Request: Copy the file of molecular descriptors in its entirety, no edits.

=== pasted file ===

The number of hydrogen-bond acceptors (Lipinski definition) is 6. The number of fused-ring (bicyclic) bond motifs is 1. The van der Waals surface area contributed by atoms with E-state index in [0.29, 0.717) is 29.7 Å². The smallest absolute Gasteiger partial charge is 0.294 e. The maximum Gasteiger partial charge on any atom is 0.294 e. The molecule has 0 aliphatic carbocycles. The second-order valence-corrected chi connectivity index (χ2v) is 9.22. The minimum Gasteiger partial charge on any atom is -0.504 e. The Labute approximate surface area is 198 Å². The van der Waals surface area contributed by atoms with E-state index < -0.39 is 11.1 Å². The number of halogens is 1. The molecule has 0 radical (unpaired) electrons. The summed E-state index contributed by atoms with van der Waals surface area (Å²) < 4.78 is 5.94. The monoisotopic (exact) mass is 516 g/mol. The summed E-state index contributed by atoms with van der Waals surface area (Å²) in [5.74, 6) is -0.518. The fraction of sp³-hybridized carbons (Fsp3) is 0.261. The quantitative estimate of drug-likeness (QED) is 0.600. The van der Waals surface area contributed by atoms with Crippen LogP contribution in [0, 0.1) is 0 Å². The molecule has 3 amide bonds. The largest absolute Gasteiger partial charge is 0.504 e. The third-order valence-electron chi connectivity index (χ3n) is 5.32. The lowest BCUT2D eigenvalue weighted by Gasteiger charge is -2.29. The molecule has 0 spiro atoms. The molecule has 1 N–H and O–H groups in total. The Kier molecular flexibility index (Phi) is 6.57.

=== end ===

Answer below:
The number of hydrogen-bond acceptors (Lipinski definition) is 6. The number of fused-ring (bicyclic) bond motifs is 1. The van der Waals surface area contributed by atoms with E-state index in [0.29, 0.717) is 29.7 Å². The smallest absolute Gasteiger partial charge is 0.294 e. The maximum Gasteiger partial charge on any atom is 0.294 e. The molecule has 0 aliphatic carbocycles. The second-order valence-corrected chi connectivity index (χ2v) is 9.22. The minimum Gasteiger partial charge on any atom is -0.504 e. The Labute approximate surface area is 198 Å². The van der Waals surface area contributed by atoms with E-state index < -0.39 is 11.1 Å². The number of halogens is 1. The molecule has 0 radical (unpaired) electrons. The summed E-state index contributed by atoms with van der Waals surface area (Å²) < 4.78 is 5.94. The monoisotopic (exact) mass is 516 g/mol. The summed E-state index contributed by atoms with van der Waals surface area (Å²) in [5.74, 6) is -0.518. The fraction of sp³-hybridized carbons (Fsp3) is 0.261. The quantitative estimate of drug-likeness (QED) is 0.600. The van der Waals surface area contributed by atoms with Crippen LogP contribution in [0, 0.1) is 0 Å². The molecule has 3 amide bonds. The largest absolute Gasteiger partial charge is 0.504 e. The third-order valence-electron chi connectivity index (χ3n) is 5.32. The lowest BCUT2D eigenvalue weighted by Gasteiger charge is -2.29. The molecule has 0 spiro atoms. The molecule has 1 N–H and O–H groups in total. The Kier molecular flexibility index (Phi) is 6.57.